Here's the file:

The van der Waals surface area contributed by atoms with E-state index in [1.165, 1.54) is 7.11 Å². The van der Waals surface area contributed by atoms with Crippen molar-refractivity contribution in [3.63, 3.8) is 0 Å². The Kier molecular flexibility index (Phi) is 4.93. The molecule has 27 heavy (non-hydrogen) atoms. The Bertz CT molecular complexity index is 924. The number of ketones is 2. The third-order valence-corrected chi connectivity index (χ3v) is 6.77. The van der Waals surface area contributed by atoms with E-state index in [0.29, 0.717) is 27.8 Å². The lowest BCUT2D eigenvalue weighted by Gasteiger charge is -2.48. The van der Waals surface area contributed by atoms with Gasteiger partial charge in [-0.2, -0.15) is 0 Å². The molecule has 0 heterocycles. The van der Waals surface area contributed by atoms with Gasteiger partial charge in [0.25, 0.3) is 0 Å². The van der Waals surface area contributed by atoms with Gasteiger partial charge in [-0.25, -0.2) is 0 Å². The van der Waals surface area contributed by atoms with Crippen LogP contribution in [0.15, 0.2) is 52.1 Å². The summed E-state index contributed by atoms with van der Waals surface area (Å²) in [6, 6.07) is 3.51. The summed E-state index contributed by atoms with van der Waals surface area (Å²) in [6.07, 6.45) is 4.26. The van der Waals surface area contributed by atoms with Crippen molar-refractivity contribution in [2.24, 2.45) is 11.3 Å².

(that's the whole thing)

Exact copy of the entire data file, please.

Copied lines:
The van der Waals surface area contributed by atoms with E-state index in [1.165, 1.54) is 7.11 Å². The van der Waals surface area contributed by atoms with Crippen molar-refractivity contribution in [3.63, 3.8) is 0 Å². The Kier molecular flexibility index (Phi) is 4.93. The molecule has 27 heavy (non-hydrogen) atoms. The Bertz CT molecular complexity index is 924. The number of ketones is 2. The third-order valence-corrected chi connectivity index (χ3v) is 6.77. The van der Waals surface area contributed by atoms with E-state index in [0.29, 0.717) is 27.8 Å². The lowest BCUT2D eigenvalue weighted by Gasteiger charge is -2.48. The van der Waals surface area contributed by atoms with Gasteiger partial charge in [-0.2, -0.15) is 0 Å². The molecule has 0 heterocycles. The van der Waals surface area contributed by atoms with Gasteiger partial charge in [0.25, 0.3) is 0 Å². The van der Waals surface area contributed by atoms with Gasteiger partial charge in [-0.25, -0.2) is 0 Å². The van der Waals surface area contributed by atoms with Crippen LogP contribution in [0.15, 0.2) is 52.1 Å². The summed E-state index contributed by atoms with van der Waals surface area (Å²) in [6, 6.07) is 3.51. The summed E-state index contributed by atoms with van der Waals surface area (Å²) in [6.07, 6.45) is 4.26. The van der Waals surface area contributed by atoms with Crippen molar-refractivity contribution in [2.24, 2.45) is 11.3 Å².